How cool would it be to play bagpipe tunes on sight as easy as it is to read this post?
Sight-reading music is one of those skills that acts like large, brick wall in a new bagpiper’s progress. It is something that may come naturally to one piper, but be seemingly insurmountable to another. The good news? As with anything else, and as you learned in grade school when learning to read, becoming a fluent sight reader requires identifying areas of weakness and strengthening those areas with practice and rehearsal.
In Part I, we covered some of the fundamentals needed if you are to bolster your bagpipe music reading skills along with some DIY drills to identify your weak, and strong, areas in music sight reading. In Part II, we’ll look at creating drills and exercises for rehearsal and repetition to “beef up” weak areas on the sight-reading continuum that hold you back from fluent music reading.
Create Your Own Sight-Reading Exercises
As mentioned in Part I, the process of sight-reading music, like language, falls on a continuum of cognitive processing:
We all have some response and understanding when looking at a new bagpipe score. Eventually, the tune makes its way into the electrochemical part of the continuum and the notes on the staff start to make some sort of sense. Identify where your ability to make sense of the printed score is fluent or strongest—that is your entry point.
Identifying your strengths and weakness on this continuum helps focus your efforts when developing exercises to enhance your sight-reading. Generating some DIY rehearsal exercises will set you on the path to more fluent music reading.
Read along with the music (visual) while listening (aural) to a new tune played by others. Finger along (kinetic) while reading and listening. Flip through tune books as you would a magazine. Sing through random tunes and imagine the sounds of note groupings. (I have found this to be the single best practice for my sight reading skills. And besides, it’s fun!)
Write (kinetic and electrochemical)! Use pen and paper or digital scoring software. Use it regularly to score tunes you know. Write/transcribe tunes from memory to the best of your ability (kinetic and electrochemical). This will develop the necessary cognitive connections to your stronger visual skills. Copy unfamiliar tunes from books to paper. You memorization of tunes will improve dramatically. Sometimes, the mere act of hand-copying a new tune will set the blocks of memory needed before you’ve played a single note of it.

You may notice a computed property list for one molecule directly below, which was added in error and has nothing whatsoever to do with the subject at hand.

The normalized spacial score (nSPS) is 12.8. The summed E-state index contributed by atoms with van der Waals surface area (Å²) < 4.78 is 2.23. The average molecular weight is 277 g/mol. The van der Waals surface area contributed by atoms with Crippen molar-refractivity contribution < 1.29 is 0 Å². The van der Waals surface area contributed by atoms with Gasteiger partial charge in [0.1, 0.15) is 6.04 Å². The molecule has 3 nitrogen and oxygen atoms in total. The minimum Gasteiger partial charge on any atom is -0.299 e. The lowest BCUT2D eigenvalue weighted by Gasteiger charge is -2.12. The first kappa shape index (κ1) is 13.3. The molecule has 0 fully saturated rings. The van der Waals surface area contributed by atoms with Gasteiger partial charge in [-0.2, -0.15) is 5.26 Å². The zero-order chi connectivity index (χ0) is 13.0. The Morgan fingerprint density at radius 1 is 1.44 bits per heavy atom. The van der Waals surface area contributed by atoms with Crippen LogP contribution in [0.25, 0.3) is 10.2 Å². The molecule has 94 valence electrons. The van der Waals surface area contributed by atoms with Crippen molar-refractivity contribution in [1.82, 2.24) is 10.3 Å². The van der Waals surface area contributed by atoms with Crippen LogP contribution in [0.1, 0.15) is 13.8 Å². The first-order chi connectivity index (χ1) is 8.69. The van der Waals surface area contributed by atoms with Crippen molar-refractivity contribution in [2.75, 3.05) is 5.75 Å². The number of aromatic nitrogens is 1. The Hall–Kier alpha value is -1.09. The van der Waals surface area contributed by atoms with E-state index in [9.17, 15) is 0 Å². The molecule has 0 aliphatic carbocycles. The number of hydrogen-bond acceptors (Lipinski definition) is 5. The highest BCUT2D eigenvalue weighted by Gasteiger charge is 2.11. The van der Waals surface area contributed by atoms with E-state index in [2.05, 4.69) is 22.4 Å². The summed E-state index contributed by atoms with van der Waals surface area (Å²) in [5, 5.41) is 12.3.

Electrochemical (Brain/Memory) Exercises
Organize your music. Make the act of copying and transcribing your repertoire a part of building a personal music collection. This can be organized digitally or otherwise. Create a personal digital collection out of your tune files. Find common musical elements between tunes and match them up into groups and categories (electrochemical and visual). Use scoring programs to transcribe all of your paper music into digital files.
Aural exercises are anything that trains the ear or, basically, listening. Listen to tunes played by others and follow along with the music as much as you can. Use tunes you already know well and tunes you have never heard before. This “reloads” memory and skill much like following the printed words while someone reads aloud. Sing the notes and phrases as they are played while decoding the score.
Stay With It
Many of the above drills will naturally overlap. Experiment with them until you find exercises that bring a positive result in your overall skills. You should notice that the drill gets easier as you rehearse it and that printed scores start making a bit more sense. This is a positive sign. The great news about all of this is that once you develop the skills around your sight reading, they, like the ability to read, don’t go away. The act of playing bagpipes by itself will incorporate decoding new music and continuously rehearse your sight-reading skill, until it is second nature.
Don’t be afraid of mistakes. Don’t worry if all of this seems difficult. Mistakes happen and all things take time. Play through the messiness, make mistakes, correct them. No one is going call you a lousy reader if you encounter a difficult word and need to look up its spelling or definition. Likewise, don’t worry if you get stuck on unfamiliar note groups or embellishments. Look them up, remind yourself repeatedly, and develop the workarounds you need to leverage your strengths and strengthen your weaknesses. You’ll be on your way to music reading fluency in no time.